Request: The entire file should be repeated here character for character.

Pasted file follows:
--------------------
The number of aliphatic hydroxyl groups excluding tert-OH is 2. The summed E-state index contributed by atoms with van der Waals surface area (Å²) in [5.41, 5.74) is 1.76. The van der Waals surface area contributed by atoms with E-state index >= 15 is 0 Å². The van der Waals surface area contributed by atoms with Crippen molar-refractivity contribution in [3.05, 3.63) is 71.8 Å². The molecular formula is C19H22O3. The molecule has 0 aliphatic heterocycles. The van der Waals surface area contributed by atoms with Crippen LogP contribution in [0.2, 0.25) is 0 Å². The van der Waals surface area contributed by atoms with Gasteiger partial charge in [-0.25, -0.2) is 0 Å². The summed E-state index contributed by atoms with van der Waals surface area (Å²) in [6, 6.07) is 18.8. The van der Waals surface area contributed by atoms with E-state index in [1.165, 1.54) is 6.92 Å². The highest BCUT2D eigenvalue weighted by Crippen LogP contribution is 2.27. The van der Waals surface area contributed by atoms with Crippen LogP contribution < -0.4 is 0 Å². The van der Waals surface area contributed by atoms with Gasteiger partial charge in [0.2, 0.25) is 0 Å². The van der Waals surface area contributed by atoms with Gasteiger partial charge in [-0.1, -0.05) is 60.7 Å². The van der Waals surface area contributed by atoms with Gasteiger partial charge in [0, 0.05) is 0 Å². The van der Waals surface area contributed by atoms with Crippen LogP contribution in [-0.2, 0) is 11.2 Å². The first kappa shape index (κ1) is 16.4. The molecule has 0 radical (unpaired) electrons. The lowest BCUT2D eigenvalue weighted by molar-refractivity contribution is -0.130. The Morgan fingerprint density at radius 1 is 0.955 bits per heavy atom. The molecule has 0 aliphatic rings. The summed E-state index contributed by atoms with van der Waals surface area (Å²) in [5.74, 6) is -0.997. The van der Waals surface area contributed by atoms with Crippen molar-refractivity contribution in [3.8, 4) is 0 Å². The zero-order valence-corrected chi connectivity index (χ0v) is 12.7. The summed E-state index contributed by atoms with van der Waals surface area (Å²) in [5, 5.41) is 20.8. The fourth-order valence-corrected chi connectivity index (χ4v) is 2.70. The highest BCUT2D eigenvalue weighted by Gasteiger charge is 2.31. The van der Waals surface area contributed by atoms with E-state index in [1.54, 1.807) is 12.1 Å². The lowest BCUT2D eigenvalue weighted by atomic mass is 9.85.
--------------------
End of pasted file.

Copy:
The number of aliphatic hydroxyl groups excluding tert-OH is 2. The summed E-state index contributed by atoms with van der Waals surface area (Å²) in [5.41, 5.74) is 1.76. The van der Waals surface area contributed by atoms with E-state index >= 15 is 0 Å². The van der Waals surface area contributed by atoms with Crippen molar-refractivity contribution in [3.05, 3.63) is 71.8 Å². The molecular formula is C19H22O3. The molecule has 0 aliphatic heterocycles. The van der Waals surface area contributed by atoms with Crippen LogP contribution in [0.2, 0.25) is 0 Å². The van der Waals surface area contributed by atoms with Gasteiger partial charge in [-0.25, -0.2) is 0 Å². The summed E-state index contributed by atoms with van der Waals surface area (Å²) in [6, 6.07) is 18.8. The van der Waals surface area contributed by atoms with E-state index in [1.165, 1.54) is 6.92 Å². The highest BCUT2D eigenvalue weighted by Crippen LogP contribution is 2.27. The van der Waals surface area contributed by atoms with Crippen LogP contribution < -0.4 is 0 Å². The van der Waals surface area contributed by atoms with Gasteiger partial charge in [0.2, 0.25) is 0 Å². The van der Waals surface area contributed by atoms with Gasteiger partial charge in [-0.1, -0.05) is 60.7 Å². The van der Waals surface area contributed by atoms with Gasteiger partial charge in [0, 0.05) is 0 Å². The van der Waals surface area contributed by atoms with Crippen LogP contribution in [-0.2, 0) is 11.2 Å². The first kappa shape index (κ1) is 16.4. The molecule has 0 radical (unpaired) electrons. The lowest BCUT2D eigenvalue weighted by molar-refractivity contribution is -0.130. The Morgan fingerprint density at radius 1 is 0.955 bits per heavy atom. The molecule has 0 aliphatic rings. The summed E-state index contributed by atoms with van der Waals surface area (Å²) in [5.74, 6) is -0.997. The van der Waals surface area contributed by atoms with Crippen molar-refractivity contribution in [3.8, 4) is 0 Å². The zero-order valence-corrected chi connectivity index (χ0v) is 12.7. The summed E-state index contributed by atoms with van der Waals surface area (Å²) in [5, 5.41) is 20.8. The fourth-order valence-corrected chi connectivity index (χ4v) is 2.70. The highest BCUT2D eigenvalue weighted by Gasteiger charge is 2.31. The van der Waals surface area contributed by atoms with E-state index in [1.54, 1.807) is 12.1 Å². The lowest BCUT2D eigenvalue weighted by atomic mass is 9.85.